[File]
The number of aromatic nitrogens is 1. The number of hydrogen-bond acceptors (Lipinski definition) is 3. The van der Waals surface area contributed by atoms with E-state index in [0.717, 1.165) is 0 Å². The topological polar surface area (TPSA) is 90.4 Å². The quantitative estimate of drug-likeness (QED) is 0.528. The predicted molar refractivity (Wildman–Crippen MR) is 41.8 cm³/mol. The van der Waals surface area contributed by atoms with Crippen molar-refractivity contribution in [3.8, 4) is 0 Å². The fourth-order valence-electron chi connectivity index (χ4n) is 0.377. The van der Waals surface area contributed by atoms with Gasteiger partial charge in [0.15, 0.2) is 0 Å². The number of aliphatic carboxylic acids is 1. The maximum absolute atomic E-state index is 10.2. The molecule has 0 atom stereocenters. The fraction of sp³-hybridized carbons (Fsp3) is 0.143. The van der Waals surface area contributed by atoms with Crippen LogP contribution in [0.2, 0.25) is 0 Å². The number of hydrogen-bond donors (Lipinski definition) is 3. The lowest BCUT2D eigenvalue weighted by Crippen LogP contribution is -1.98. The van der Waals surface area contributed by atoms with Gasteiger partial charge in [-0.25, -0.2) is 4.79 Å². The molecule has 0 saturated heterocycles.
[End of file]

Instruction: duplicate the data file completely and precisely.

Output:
The number of aromatic nitrogens is 1. The number of hydrogen-bond acceptors (Lipinski definition) is 3. The van der Waals surface area contributed by atoms with E-state index in [0.717, 1.165) is 0 Å². The topological polar surface area (TPSA) is 90.4 Å². The quantitative estimate of drug-likeness (QED) is 0.528. The predicted molar refractivity (Wildman–Crippen MR) is 41.8 cm³/mol. The van der Waals surface area contributed by atoms with Crippen molar-refractivity contribution in [3.8, 4) is 0 Å². The fourth-order valence-electron chi connectivity index (χ4n) is 0.377. The van der Waals surface area contributed by atoms with Gasteiger partial charge in [0.15, 0.2) is 0 Å². The number of aliphatic carboxylic acids is 1. The maximum absolute atomic E-state index is 10.2. The molecule has 0 atom stereocenters. The fraction of sp³-hybridized carbons (Fsp3) is 0.143. The van der Waals surface area contributed by atoms with Crippen LogP contribution in [0.2, 0.25) is 0 Å². The number of hydrogen-bond donors (Lipinski definition) is 3. The lowest BCUT2D eigenvalue weighted by Crippen LogP contribution is -1.98. The van der Waals surface area contributed by atoms with Gasteiger partial charge in [-0.25, -0.2) is 4.79 Å². The molecule has 0 saturated heterocycles.